Smile Politely

It’s Shakespeare, with jazz

Even if you’ve ventured beyond the Required Reading assignments from the works of Shakespeare, chances are you’re not that familiar with the play Measure for Measure. It’s one of Shakespeare’s “problem plays,” and, as such, is sometimes hard to classify. It deals with the issues of virtue and sin, purity and mortality, and is considered a comedy.

Here’s the synopsis, pulled from the What You Will facebook page:

How far would you go to save someone you love?

When her brother Claudio is sentenced to death, nun-to-be Isabella must make a brutal choice: surrender her chastity to Angelo or watch her brother die.

Joined by a gender-swapping pimp with a propensity for leather, a flirtatious brothel owner, and a wisecracking dandy, this Prohibition retelling will delve into the debauchery of flappers, burlesque, and jazz.

Still not ringing any bells? Wondering how all the flappers got into Shakespeare?

This weekend, May 1-2, you’ll have the chance to brush up on this underserved classic when What You Will Shakespeare presents its adaptation (set in Prohibition times) at University Place Christian Church.

I spoke with Angela Nostwick, who makes her directing debut with the production.


Smile Politely: Why did you choose the Prohibition Era? What connections do you see between Measure for Measure and that time period?

Angela Nostwick: Measure for Measure is about a ruler, The Duke, who feels that his city has “gone to seed” and decides to re-enact strict laws forbidding premarital and extramarital sex. The Prohibition Era aesthetic fit the show because the temperance movement was largely based on a fear that liquor was causing the deterioration of society. But in the show, just as in the Prohibition Era of the real world, the laws do little to end the so-called “deviant” behavior. The show addresses how, when hegemonic systems attempt to demonize human desires, it often backfires or simply [sends those desires] underground. Just how temperance was circumvented by a booming bootlegging industry.

I was also particularly interested in juxtaposing the hedonism/sexuality of the show’s “deviant” characters against the internal corruption and flawed justice systems portrayed in Measure for Measure. As the character Escalus asks, “Which is the wiser here? Justice or inequity?” The production argues that those who appear to follow the letter-of-the-law can sometimes, in secret, be the true villains. Simultaneously, those who are labeled as the “deviants” of society are more than just in their misdeeds.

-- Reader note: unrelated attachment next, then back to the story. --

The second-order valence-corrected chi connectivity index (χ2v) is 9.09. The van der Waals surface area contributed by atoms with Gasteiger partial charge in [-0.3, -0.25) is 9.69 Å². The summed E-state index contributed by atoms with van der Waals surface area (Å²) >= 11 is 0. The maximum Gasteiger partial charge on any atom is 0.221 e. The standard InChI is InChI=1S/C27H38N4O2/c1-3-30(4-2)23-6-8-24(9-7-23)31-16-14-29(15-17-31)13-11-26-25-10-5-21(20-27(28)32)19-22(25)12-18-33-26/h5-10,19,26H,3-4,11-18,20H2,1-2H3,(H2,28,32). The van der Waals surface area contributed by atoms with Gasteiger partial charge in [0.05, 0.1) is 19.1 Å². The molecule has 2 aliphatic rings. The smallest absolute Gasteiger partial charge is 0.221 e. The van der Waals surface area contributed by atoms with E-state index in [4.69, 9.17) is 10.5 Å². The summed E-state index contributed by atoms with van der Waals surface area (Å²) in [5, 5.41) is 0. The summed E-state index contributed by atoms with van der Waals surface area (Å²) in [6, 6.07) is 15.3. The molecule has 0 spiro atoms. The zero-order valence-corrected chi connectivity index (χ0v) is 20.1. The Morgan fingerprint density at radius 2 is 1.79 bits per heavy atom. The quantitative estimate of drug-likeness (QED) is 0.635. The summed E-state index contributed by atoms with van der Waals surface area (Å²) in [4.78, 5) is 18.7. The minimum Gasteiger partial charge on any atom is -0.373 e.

SP: What were the most difficult, or radical, casting choices you had to make?

Nostwick: We recast Pompey, the bawd, as a female role and implied a lesbian relationship between Pompey and Mistress Overdone. We also implied a homosexual relationship between Escalus and Provost (who are both played by women in drag).

There’s sort of a running joke in What You Will that every production tries to “out queer” the last. Sometimes it’s out of necessity—you have to have actors or actresses in drag just based on who auditions. But with these two sets of characters, the gender and sexuality pairings were more than just an outcome of circumstance.

The production ponders if social performance of gender and sexuality can sometimes be a type of duty. Since it’s [set in] the 1920s, these characters would probably not be able to be open about their sexuality, so they negotiate their sexual identities in specific ways.  For some of the characters, this involves taking on certain gender roles.

For example, Pompey—a woman played by a woman—sometimes wears masculine drag. She does this in order to be in public with her lover, Mistress Overdone, but with the appearance of a heterosexual relationship. Similarly, Escalus overcompensates his masculinity because he is fearful that, if he and Provost are “outed,” they’ll lose their jobs.

SP: Do you think audience members need to be serious Shakespeare fans to enjoy the play?

Nostwick: One of What You Will’s biggest goals with each production is to make the text accessible. We work with our actors to make sure that plot points, character names, and most importantly emotion are emphasized. Doing so allows for even those unfamiliar with the text to enjoy the production.

Often people have the misinterpretation that Shakespeare is this high-brow, high-art entity which only intellectuals can understand. It gets inaccurately elevated. As director, you have to be aware of those barriers and break them down for your audience.

This production is a lot of fun. It’s got jazz; it’s got burlesque. But being a “problem play,” there’s a mix of comedy and tragedy throughout. I think we do a good job of prepping the audience for those shifts in mood. There are serious moments where you’ll be on the edge of your seat. There’ll be moments were you’ll want to reach out and comfort a character. And there will be moments you’ll laugh at their silliness.


What You Will Shakespeare’s Prohibition retelling of Measure for Measure runs two nights only, from 7 to 9 p.m. The doors open at 6:30 p.m., and tickets are $7 at the door.

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